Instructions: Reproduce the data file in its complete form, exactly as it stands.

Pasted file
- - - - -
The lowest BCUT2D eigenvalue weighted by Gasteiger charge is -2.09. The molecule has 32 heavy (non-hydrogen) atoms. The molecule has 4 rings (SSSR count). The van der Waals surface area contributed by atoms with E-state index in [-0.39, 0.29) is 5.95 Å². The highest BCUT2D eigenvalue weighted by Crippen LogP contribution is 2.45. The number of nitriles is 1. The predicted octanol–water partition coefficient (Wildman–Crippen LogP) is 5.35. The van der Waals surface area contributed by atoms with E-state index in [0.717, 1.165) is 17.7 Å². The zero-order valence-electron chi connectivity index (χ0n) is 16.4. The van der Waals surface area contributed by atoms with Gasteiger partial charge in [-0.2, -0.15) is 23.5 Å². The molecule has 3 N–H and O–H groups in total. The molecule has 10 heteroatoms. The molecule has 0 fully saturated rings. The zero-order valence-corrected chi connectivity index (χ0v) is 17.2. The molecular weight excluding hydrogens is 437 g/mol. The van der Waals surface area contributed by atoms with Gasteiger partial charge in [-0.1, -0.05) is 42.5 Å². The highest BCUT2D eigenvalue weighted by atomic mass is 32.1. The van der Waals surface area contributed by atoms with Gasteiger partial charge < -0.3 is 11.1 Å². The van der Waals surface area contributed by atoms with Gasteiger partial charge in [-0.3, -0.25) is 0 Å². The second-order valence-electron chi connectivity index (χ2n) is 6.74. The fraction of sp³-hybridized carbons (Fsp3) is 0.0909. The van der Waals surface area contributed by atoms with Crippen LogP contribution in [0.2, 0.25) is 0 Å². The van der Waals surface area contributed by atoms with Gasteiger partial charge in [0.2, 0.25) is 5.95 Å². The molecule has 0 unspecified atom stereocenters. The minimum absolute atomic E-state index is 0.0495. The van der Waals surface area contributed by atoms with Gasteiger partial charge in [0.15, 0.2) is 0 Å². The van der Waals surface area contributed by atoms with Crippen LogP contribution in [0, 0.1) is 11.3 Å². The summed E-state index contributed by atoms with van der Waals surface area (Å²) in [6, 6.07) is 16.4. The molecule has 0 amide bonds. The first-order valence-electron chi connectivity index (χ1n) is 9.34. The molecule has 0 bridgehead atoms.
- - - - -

The lowest BCUT2D eigenvalue weighted by Gasteiger charge is -2.09. The molecule has 32 heavy (non-hydrogen) atoms. The molecule has 4 rings (SSSR count). The van der Waals surface area contributed by atoms with E-state index in [-0.39, 0.29) is 5.95 Å². The highest BCUT2D eigenvalue weighted by Crippen LogP contribution is 2.45. The number of nitriles is 1. The predicted octanol–water partition coefficient (Wildman–Crippen LogP) is 5.35. The van der Waals surface area contributed by atoms with E-state index in [0.717, 1.165) is 17.7 Å². The zero-order valence-electron chi connectivity index (χ0n) is 16.4. The van der Waals surface area contributed by atoms with Gasteiger partial charge in [-0.2, -0.15) is 23.5 Å². The molecule has 3 N–H and O–H groups in total. The molecule has 10 heteroatoms. The molecule has 0 fully saturated rings. The zero-order valence-corrected chi connectivity index (χ0v) is 17.2. The molecular weight excluding hydrogens is 437 g/mol. The van der Waals surface area contributed by atoms with Gasteiger partial charge in [-0.1, -0.05) is 42.5 Å². The highest BCUT2D eigenvalue weighted by atomic mass is 32.1. The van der Waals surface area contributed by atoms with Gasteiger partial charge < -0.3 is 11.1 Å². The van der Waals surface area contributed by atoms with Gasteiger partial charge in [-0.3, -0.25) is 0 Å². The second-order valence-electron chi connectivity index (χ2n) is 6.74. The fraction of sp³-hybridized carbons (Fsp3) is 0.0909. The van der Waals surface area contributed by atoms with Crippen LogP contribution in [0.2, 0.25) is 0 Å². The van der Waals surface area contributed by atoms with Gasteiger partial charge in [0.2, 0.25) is 5.95 Å². The molecule has 0 unspecified atom stereocenters. The minimum absolute atomic E-state index is 0.0495. The van der Waals surface area contributed by atoms with Gasteiger partial charge in [0.15, 0.2) is 0 Å². The van der Waals surface area contributed by atoms with Crippen LogP contribution in [0, 0.1) is 11.3 Å². The summed E-state index contributed by atoms with van der Waals surface area (Å²) in [6, 6.07) is 16.4. The molecule has 0 amide bonds. The first-order valence-electron chi connectivity index (χ1n) is 9.34. The molecule has 0 bridgehead atoms.